• Plays and feels like a high-end Strat at a fraction of the cost
  • Ceramic humbuckers that are voiced to rock
  • Eye-catching aesthetics: ‘Zebra’ pickup bobbins and matching headstock
  • Retails for under $350

The bridge humbucker of a ‘fat’ Strat not enough for you? Then the dual ceramic humbuckers of the Contemporary Strat HH will sort you out. These pickups are voiced specifically for rock and metal, with punchy lows and articulate highs. (These also come in HSS and active HH models.) And simple wiring—master volume and tone knobs, and a three-way pickup selector switch—means you can focus on nailing your playing.

The construction of the guitar also leans towards faster playing styles. Its slim “C”-shaped maple neck, 12-inch fingerboard radius and 22 narrow-tall frets (these are Fender’s largest) mean you’ll find this Strat easy to bend, hold and solo with. And that’s not even mentioning the guitar’s ’80s-harking cosmetic features, like the ‘zebra’ bobbins and a matching headstock.



This is a guitar for players who want to do one thing: shred. The ESP LTD M-200FM has all the specs that cater for fretboard pyrotechnics, so if you’re hungry for versatility, there are probably better places to drop your cash. But as far as a shred machine goes, this model is well worth the $450.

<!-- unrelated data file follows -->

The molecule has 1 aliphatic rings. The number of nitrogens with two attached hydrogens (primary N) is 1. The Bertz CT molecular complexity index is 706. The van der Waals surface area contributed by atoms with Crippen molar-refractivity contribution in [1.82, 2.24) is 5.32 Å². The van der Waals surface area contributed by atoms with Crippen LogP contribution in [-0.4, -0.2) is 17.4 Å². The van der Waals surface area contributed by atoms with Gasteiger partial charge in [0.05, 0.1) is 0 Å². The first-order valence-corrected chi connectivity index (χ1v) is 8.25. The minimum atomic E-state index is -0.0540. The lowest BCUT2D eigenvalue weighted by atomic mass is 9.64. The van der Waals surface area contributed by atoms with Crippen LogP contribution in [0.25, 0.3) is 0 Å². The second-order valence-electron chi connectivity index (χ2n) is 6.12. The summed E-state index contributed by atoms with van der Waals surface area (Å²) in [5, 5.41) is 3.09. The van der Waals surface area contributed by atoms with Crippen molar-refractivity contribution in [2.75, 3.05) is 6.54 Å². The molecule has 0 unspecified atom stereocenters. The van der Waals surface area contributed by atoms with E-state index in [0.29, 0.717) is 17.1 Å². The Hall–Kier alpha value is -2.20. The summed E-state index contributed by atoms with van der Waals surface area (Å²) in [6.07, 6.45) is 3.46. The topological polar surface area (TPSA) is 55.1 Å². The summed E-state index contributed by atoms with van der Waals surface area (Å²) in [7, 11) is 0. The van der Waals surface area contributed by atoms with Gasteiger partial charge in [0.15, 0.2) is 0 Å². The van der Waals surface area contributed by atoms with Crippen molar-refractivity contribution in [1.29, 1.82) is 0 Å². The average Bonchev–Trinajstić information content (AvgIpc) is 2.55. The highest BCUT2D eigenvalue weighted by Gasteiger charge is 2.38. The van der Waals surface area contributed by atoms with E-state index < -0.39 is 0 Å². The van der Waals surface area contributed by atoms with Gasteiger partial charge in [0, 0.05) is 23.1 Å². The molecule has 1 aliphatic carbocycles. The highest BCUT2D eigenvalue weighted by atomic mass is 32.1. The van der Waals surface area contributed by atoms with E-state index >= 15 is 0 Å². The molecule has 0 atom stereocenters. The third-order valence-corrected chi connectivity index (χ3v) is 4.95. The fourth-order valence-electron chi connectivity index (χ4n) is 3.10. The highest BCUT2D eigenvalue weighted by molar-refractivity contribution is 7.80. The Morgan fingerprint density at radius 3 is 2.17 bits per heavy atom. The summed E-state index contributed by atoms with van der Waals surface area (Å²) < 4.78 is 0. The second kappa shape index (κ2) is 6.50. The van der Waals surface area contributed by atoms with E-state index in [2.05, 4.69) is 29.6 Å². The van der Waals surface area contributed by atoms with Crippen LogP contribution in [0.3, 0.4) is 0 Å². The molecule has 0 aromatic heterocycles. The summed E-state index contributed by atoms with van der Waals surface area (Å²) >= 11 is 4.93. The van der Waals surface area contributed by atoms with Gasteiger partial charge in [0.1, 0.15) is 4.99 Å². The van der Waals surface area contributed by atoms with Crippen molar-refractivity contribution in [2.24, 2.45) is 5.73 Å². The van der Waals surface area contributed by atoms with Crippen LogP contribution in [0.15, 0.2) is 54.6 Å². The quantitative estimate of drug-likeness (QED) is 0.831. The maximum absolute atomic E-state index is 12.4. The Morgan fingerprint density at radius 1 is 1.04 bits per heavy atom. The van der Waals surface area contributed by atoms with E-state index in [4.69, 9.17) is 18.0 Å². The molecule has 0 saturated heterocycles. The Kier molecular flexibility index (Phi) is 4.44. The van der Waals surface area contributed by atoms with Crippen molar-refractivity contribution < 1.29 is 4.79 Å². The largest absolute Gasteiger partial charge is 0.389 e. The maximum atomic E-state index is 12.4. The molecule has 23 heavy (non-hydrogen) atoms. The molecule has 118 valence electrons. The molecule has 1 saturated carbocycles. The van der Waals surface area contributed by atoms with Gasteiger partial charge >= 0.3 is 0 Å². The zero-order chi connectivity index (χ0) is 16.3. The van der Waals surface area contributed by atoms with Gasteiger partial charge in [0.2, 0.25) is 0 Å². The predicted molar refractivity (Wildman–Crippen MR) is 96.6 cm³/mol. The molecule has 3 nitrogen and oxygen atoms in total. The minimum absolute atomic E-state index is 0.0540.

• Flamed maple top on a mahogany body
  • Extra-thin “U”-shaped maple neck
  • For shredders: very flat roasted jatoba fingerboard with 24 extra jumbo frets
  • LTD by Floyd Rose tremolo system
  • Two ESP Designed LH-150 humbuckers
  • Retails for about $450

Craftsmanship and aesthetics are two of the M-200FM’s stronger points. A flamed maple top sits above a ‘slab’ mahogany body, while a white binding around the bolt-on maple neck adds a touch of class to the Super Strat.